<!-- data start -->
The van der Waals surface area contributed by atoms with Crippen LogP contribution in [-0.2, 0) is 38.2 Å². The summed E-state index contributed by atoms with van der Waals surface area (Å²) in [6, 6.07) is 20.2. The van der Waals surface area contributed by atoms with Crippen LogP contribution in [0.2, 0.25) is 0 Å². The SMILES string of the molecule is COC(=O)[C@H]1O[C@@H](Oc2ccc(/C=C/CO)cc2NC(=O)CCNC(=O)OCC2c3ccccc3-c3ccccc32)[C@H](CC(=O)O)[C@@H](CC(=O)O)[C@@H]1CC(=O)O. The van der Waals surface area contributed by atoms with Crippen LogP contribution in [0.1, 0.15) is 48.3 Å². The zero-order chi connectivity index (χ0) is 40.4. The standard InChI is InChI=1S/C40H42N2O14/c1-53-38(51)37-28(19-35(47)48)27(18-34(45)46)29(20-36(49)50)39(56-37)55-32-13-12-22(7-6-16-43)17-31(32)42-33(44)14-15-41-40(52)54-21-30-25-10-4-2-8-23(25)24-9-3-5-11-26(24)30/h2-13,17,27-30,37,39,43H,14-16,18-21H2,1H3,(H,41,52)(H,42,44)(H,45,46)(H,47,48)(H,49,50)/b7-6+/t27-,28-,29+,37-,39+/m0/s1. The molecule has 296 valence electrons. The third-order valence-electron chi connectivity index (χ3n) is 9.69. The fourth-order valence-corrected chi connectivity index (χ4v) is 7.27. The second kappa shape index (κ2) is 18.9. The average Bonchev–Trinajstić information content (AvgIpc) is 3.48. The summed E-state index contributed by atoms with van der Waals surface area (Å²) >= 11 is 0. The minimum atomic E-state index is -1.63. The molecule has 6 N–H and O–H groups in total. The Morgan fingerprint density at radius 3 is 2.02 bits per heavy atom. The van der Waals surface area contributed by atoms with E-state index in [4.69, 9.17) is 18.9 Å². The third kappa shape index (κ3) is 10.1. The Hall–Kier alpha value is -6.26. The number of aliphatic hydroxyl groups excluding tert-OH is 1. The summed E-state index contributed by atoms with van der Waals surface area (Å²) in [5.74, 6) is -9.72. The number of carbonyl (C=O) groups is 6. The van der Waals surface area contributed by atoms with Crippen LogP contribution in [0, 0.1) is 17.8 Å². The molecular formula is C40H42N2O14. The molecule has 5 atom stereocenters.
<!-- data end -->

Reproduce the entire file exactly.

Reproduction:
The van der Waals surface area contributed by atoms with Crippen LogP contribution in [-0.2, 0) is 38.2 Å². The summed E-state index contributed by atoms with van der Waals surface area (Å²) in [6, 6.07) is 20.2. The van der Waals surface area contributed by atoms with Crippen LogP contribution in [0.2, 0.25) is 0 Å². The SMILES string of the molecule is COC(=O)[C@H]1O[C@@H](Oc2ccc(/C=C/CO)cc2NC(=O)CCNC(=O)OCC2c3ccccc3-c3ccccc32)[C@H](CC(=O)O)[C@@H](CC(=O)O)[C@@H]1CC(=O)O. The van der Waals surface area contributed by atoms with Crippen LogP contribution in [0.1, 0.15) is 48.3 Å². The zero-order chi connectivity index (χ0) is 40.4. The standard InChI is InChI=1S/C40H42N2O14/c1-53-38(51)37-28(19-35(47)48)27(18-34(45)46)29(20-36(49)50)39(56-37)55-32-13-12-22(7-6-16-43)17-31(32)42-33(44)14-15-41-40(52)54-21-30-25-10-4-2-8-23(25)24-9-3-5-11-26(24)30/h2-13,17,27-30,37,39,43H,14-16,18-21H2,1H3,(H,41,52)(H,42,44)(H,45,46)(H,47,48)(H,49,50)/b7-6+/t27-,28-,29+,37-,39+/m0/s1. The molecule has 296 valence electrons. The third-order valence-electron chi connectivity index (χ3n) is 9.69. The fourth-order valence-corrected chi connectivity index (χ4v) is 7.27. The second kappa shape index (κ2) is 18.9. The average Bonchev–Trinajstić information content (AvgIpc) is 3.48. The summed E-state index contributed by atoms with van der Waals surface area (Å²) >= 11 is 0. The minimum atomic E-state index is -1.63. The molecule has 6 N–H and O–H groups in total. The Morgan fingerprint density at radius 3 is 2.02 bits per heavy atom. The van der Waals surface area contributed by atoms with E-state index in [4.69, 9.17) is 18.9 Å². The third kappa shape index (κ3) is 10.1. The Hall–Kier alpha value is -6.26. The number of aliphatic hydroxyl groups excluding tert-OH is 1. The summed E-state index contributed by atoms with van der Waals surface area (Å²) in [5.74, 6) is -9.72. The number of carbonyl (C=O) groups is 6. The van der Waals surface area contributed by atoms with Crippen LogP contribution in [0, 0.1) is 17.8 Å². The molecular formula is C40H42N2O14. The molecule has 5 atom stereocenters.